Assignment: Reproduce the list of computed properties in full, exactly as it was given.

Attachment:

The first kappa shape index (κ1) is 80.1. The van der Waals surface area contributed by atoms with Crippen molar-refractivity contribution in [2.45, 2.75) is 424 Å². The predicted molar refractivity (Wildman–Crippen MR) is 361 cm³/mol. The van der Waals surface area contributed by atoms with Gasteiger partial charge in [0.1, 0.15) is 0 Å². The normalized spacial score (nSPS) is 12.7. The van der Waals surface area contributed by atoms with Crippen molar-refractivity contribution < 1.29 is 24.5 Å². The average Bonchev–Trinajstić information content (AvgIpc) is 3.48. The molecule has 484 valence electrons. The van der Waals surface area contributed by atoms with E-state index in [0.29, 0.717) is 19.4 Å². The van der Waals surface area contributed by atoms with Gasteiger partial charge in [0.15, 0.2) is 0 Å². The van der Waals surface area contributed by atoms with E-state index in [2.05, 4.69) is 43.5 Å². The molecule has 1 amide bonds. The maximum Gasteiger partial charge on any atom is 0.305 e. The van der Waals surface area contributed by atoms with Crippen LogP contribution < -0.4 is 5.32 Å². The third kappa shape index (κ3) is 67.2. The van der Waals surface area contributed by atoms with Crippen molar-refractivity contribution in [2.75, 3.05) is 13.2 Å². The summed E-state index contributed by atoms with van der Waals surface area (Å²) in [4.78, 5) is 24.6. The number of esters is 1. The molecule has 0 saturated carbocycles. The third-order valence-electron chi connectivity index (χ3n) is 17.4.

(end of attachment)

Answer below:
The first kappa shape index (κ1) is 80.1. The van der Waals surface area contributed by atoms with Crippen molar-refractivity contribution in [2.45, 2.75) is 424 Å². The predicted molar refractivity (Wildman–Crippen MR) is 361 cm³/mol. The van der Waals surface area contributed by atoms with Gasteiger partial charge in [0.1, 0.15) is 0 Å². The normalized spacial score (nSPS) is 12.7. The van der Waals surface area contributed by atoms with Crippen molar-refractivity contribution < 1.29 is 24.5 Å². The average Bonchev–Trinajstić information content (AvgIpc) is 3.48. The molecule has 484 valence electrons. The van der Waals surface area contributed by atoms with E-state index in [0.29, 0.717) is 19.4 Å². The van der Waals surface area contributed by atoms with Gasteiger partial charge in [0.15, 0.2) is 0 Å². The van der Waals surface area contributed by atoms with E-state index in [2.05, 4.69) is 43.5 Å². The molecule has 1 amide bonds. The maximum Gasteiger partial charge on any atom is 0.305 e. The van der Waals surface area contributed by atoms with Crippen LogP contribution < -0.4 is 5.32 Å². The third kappa shape index (κ3) is 67.2. The van der Waals surface area contributed by atoms with Crippen molar-refractivity contribution in [2.75, 3.05) is 13.2 Å². The summed E-state index contributed by atoms with van der Waals surface area (Å²) in [4.78, 5) is 24.6. The number of esters is 1. The molecule has 0 saturated carbocycles. The third-order valence-electron chi connectivity index (χ3n) is 17.4.